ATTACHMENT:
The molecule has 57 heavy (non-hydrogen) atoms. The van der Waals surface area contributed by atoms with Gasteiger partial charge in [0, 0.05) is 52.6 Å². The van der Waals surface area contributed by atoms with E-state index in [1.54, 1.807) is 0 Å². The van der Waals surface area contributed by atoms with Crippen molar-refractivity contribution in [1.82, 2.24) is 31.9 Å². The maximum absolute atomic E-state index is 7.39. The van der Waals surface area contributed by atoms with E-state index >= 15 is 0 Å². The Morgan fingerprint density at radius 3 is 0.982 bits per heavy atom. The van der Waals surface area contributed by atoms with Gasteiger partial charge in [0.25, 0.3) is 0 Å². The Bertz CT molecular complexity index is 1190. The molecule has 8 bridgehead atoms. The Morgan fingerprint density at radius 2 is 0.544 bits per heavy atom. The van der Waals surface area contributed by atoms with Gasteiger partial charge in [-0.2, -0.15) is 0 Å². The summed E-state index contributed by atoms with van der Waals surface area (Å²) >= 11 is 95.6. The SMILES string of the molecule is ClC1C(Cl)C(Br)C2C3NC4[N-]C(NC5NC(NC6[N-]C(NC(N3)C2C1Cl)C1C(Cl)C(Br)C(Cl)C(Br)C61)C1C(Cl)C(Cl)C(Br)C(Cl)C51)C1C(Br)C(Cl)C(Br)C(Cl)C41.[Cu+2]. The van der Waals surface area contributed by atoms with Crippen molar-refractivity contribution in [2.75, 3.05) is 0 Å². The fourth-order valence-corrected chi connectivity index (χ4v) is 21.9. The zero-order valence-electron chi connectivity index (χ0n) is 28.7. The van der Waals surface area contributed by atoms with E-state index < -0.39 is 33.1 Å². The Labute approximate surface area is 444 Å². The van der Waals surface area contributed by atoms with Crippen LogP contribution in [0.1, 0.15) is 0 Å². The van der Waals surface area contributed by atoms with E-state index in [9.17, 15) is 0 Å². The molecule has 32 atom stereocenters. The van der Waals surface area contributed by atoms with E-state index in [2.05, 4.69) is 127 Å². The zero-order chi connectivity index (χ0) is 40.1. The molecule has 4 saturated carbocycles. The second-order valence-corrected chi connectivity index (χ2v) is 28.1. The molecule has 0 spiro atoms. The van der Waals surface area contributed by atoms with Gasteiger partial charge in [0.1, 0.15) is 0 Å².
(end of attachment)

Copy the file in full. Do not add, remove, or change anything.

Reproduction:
The molecule has 57 heavy (non-hydrogen) atoms. The van der Waals surface area contributed by atoms with Gasteiger partial charge in [0, 0.05) is 52.6 Å². The van der Waals surface area contributed by atoms with E-state index in [1.54, 1.807) is 0 Å². The van der Waals surface area contributed by atoms with Crippen molar-refractivity contribution in [1.82, 2.24) is 31.9 Å². The maximum absolute atomic E-state index is 7.39. The van der Waals surface area contributed by atoms with E-state index >= 15 is 0 Å². The Morgan fingerprint density at radius 3 is 0.982 bits per heavy atom. The van der Waals surface area contributed by atoms with Gasteiger partial charge in [0.25, 0.3) is 0 Å². The Bertz CT molecular complexity index is 1190. The molecule has 8 bridgehead atoms. The Morgan fingerprint density at radius 2 is 0.544 bits per heavy atom. The van der Waals surface area contributed by atoms with Gasteiger partial charge in [-0.2, -0.15) is 0 Å². The summed E-state index contributed by atoms with van der Waals surface area (Å²) >= 11 is 95.6. The SMILES string of the molecule is ClC1C(Cl)C(Br)C2C3NC4[N-]C(NC5NC(NC6[N-]C(NC(N3)C2C1Cl)C1C(Cl)C(Br)C(Cl)C(Br)C61)C1C(Cl)C(Cl)C(Br)C(Cl)C51)C1C(Br)C(Cl)C(Br)C(Cl)C41.[Cu+2]. The van der Waals surface area contributed by atoms with Crippen molar-refractivity contribution in [2.75, 3.05) is 0 Å². The fourth-order valence-corrected chi connectivity index (χ4v) is 21.9. The zero-order valence-electron chi connectivity index (χ0n) is 28.7. The van der Waals surface area contributed by atoms with E-state index < -0.39 is 33.1 Å². The Labute approximate surface area is 444 Å². The van der Waals surface area contributed by atoms with Crippen LogP contribution in [0.1, 0.15) is 0 Å². The van der Waals surface area contributed by atoms with E-state index in [9.17, 15) is 0 Å². The molecule has 32 atom stereocenters. The van der Waals surface area contributed by atoms with E-state index in [2.05, 4.69) is 127 Å². The zero-order chi connectivity index (χ0) is 40.1. The molecule has 4 saturated carbocycles. The second-order valence-corrected chi connectivity index (χ2v) is 28.1. The molecule has 0 spiro atoms. The van der Waals surface area contributed by atoms with Gasteiger partial charge in [0.1, 0.15) is 0 Å².